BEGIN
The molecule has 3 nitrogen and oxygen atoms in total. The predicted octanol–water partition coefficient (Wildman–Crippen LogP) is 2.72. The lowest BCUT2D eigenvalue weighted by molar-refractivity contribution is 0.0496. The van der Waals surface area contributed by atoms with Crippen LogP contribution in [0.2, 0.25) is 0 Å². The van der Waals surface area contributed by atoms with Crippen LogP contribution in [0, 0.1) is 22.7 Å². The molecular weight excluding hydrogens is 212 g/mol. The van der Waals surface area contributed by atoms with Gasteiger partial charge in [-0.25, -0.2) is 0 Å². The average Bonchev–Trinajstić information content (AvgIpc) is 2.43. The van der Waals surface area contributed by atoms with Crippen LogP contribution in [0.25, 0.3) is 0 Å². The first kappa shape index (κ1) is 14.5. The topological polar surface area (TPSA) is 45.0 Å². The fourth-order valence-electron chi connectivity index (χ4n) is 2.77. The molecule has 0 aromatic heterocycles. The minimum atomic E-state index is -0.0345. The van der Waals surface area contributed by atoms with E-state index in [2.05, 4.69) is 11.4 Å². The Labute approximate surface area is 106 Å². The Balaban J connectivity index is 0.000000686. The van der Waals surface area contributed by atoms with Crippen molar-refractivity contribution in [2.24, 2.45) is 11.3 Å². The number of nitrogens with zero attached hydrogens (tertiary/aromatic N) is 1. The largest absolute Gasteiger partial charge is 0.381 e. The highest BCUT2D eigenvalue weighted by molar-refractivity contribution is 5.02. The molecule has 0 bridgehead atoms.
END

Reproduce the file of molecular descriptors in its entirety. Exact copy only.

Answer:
The molecule has 3 nitrogen and oxygen atoms in total. The predicted octanol–water partition coefficient (Wildman–Crippen LogP) is 2.72. The lowest BCUT2D eigenvalue weighted by molar-refractivity contribution is 0.0496. The van der Waals surface area contributed by atoms with Crippen LogP contribution in [0.2, 0.25) is 0 Å². The van der Waals surface area contributed by atoms with Crippen LogP contribution in [0, 0.1) is 22.7 Å². The molecular weight excluding hydrogens is 212 g/mol. The van der Waals surface area contributed by atoms with Gasteiger partial charge in [-0.25, -0.2) is 0 Å². The average Bonchev–Trinajstić information content (AvgIpc) is 2.43. The van der Waals surface area contributed by atoms with Crippen LogP contribution in [0.25, 0.3) is 0 Å². The first kappa shape index (κ1) is 14.5. The topological polar surface area (TPSA) is 45.0 Å². The fourth-order valence-electron chi connectivity index (χ4n) is 2.77. The molecule has 0 aromatic heterocycles. The minimum atomic E-state index is -0.0345. The van der Waals surface area contributed by atoms with E-state index in [2.05, 4.69) is 11.4 Å². The Labute approximate surface area is 106 Å². The Balaban J connectivity index is 0.000000686. The van der Waals surface area contributed by atoms with Crippen molar-refractivity contribution in [2.24, 2.45) is 11.3 Å². The number of nitrogens with zero attached hydrogens (tertiary/aromatic N) is 1. The largest absolute Gasteiger partial charge is 0.381 e. The highest BCUT2D eigenvalue weighted by molar-refractivity contribution is 5.02. The molecule has 0 bridgehead atoms.